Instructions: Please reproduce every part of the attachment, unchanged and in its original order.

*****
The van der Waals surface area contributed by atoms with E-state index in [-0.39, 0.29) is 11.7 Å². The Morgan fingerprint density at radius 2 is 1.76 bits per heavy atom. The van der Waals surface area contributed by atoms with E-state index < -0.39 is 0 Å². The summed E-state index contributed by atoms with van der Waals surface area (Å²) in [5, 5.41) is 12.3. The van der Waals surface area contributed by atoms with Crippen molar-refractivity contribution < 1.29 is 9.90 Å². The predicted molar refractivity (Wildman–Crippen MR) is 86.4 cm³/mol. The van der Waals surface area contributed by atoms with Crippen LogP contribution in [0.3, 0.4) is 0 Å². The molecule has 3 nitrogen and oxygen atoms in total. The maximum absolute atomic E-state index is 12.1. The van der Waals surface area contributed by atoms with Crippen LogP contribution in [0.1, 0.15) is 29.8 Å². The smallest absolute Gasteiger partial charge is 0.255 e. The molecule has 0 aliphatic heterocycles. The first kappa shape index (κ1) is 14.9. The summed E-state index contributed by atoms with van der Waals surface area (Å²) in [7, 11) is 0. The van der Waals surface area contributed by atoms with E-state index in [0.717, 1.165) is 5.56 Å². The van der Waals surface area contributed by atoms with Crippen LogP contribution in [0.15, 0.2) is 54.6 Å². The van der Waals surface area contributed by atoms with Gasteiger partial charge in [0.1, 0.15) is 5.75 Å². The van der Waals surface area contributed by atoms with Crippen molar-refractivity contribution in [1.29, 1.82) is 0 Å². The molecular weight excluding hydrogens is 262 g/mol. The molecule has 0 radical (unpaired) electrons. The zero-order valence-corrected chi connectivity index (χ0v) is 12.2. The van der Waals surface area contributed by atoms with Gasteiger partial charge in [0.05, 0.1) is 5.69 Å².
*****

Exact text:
The van der Waals surface area contributed by atoms with E-state index in [-0.39, 0.29) is 11.7 Å². The Morgan fingerprint density at radius 2 is 1.76 bits per heavy atom. The van der Waals surface area contributed by atoms with E-state index < -0.39 is 0 Å². The summed E-state index contributed by atoms with van der Waals surface area (Å²) in [5, 5.41) is 12.3. The van der Waals surface area contributed by atoms with Crippen molar-refractivity contribution < 1.29 is 9.90 Å². The predicted molar refractivity (Wildman–Crippen MR) is 86.4 cm³/mol. The van der Waals surface area contributed by atoms with Crippen LogP contribution in [0.3, 0.4) is 0 Å². The molecule has 3 nitrogen and oxygen atoms in total. The maximum absolute atomic E-state index is 12.1. The van der Waals surface area contributed by atoms with Crippen LogP contribution in [0.1, 0.15) is 29.8 Å². The smallest absolute Gasteiger partial charge is 0.255 e. The molecule has 0 aliphatic heterocycles. The first kappa shape index (κ1) is 14.9. The summed E-state index contributed by atoms with van der Waals surface area (Å²) in [7, 11) is 0. The van der Waals surface area contributed by atoms with E-state index in [0.717, 1.165) is 5.56 Å². The van der Waals surface area contributed by atoms with Crippen LogP contribution in [0.15, 0.2) is 54.6 Å². The van der Waals surface area contributed by atoms with Gasteiger partial charge in [0.1, 0.15) is 5.75 Å². The van der Waals surface area contributed by atoms with Crippen molar-refractivity contribution in [1.29, 1.82) is 0 Å². The molecular weight excluding hydrogens is 262 g/mol. The molecule has 0 radical (unpaired) electrons. The zero-order valence-corrected chi connectivity index (χ0v) is 12.2. The van der Waals surface area contributed by atoms with Gasteiger partial charge in [0.05, 0.1) is 5.69 Å².